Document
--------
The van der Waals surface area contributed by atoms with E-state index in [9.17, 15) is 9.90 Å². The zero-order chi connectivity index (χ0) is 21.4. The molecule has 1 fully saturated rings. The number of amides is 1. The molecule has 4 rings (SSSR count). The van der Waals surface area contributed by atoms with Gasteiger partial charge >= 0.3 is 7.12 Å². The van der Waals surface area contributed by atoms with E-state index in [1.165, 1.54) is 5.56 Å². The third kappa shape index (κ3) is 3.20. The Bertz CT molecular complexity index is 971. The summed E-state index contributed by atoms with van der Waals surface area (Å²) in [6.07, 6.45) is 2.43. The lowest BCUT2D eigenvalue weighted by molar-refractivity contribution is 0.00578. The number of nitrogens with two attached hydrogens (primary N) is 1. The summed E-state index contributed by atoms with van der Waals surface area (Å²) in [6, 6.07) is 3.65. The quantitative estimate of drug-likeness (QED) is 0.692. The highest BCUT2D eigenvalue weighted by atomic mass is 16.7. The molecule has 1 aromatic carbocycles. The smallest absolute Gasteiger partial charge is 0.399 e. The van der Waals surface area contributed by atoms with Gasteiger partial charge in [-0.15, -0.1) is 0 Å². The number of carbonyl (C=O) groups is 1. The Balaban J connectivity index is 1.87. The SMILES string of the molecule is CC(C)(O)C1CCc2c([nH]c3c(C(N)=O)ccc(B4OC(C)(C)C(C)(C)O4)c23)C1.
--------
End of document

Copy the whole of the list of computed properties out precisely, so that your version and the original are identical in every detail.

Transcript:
The van der Waals surface area contributed by atoms with E-state index in [9.17, 15) is 9.90 Å². The zero-order chi connectivity index (χ0) is 21.4. The molecule has 1 fully saturated rings. The number of amides is 1. The molecule has 4 rings (SSSR count). The van der Waals surface area contributed by atoms with Gasteiger partial charge >= 0.3 is 7.12 Å². The van der Waals surface area contributed by atoms with E-state index in [1.165, 1.54) is 5.56 Å². The third kappa shape index (κ3) is 3.20. The Bertz CT molecular complexity index is 971. The summed E-state index contributed by atoms with van der Waals surface area (Å²) in [6.07, 6.45) is 2.43. The lowest BCUT2D eigenvalue weighted by molar-refractivity contribution is 0.00578. The number of nitrogens with two attached hydrogens (primary N) is 1. The summed E-state index contributed by atoms with van der Waals surface area (Å²) in [6, 6.07) is 3.65. The quantitative estimate of drug-likeness (QED) is 0.692. The highest BCUT2D eigenvalue weighted by atomic mass is 16.7. The molecule has 1 aromatic carbocycles. The smallest absolute Gasteiger partial charge is 0.399 e. The van der Waals surface area contributed by atoms with Gasteiger partial charge in [-0.15, -0.1) is 0 Å². The number of carbonyl (C=O) groups is 1. The Balaban J connectivity index is 1.87. The SMILES string of the molecule is CC(C)(O)C1CCc2c([nH]c3c(C(N)=O)ccc(B4OC(C)(C)C(C)(C)O4)c23)C1.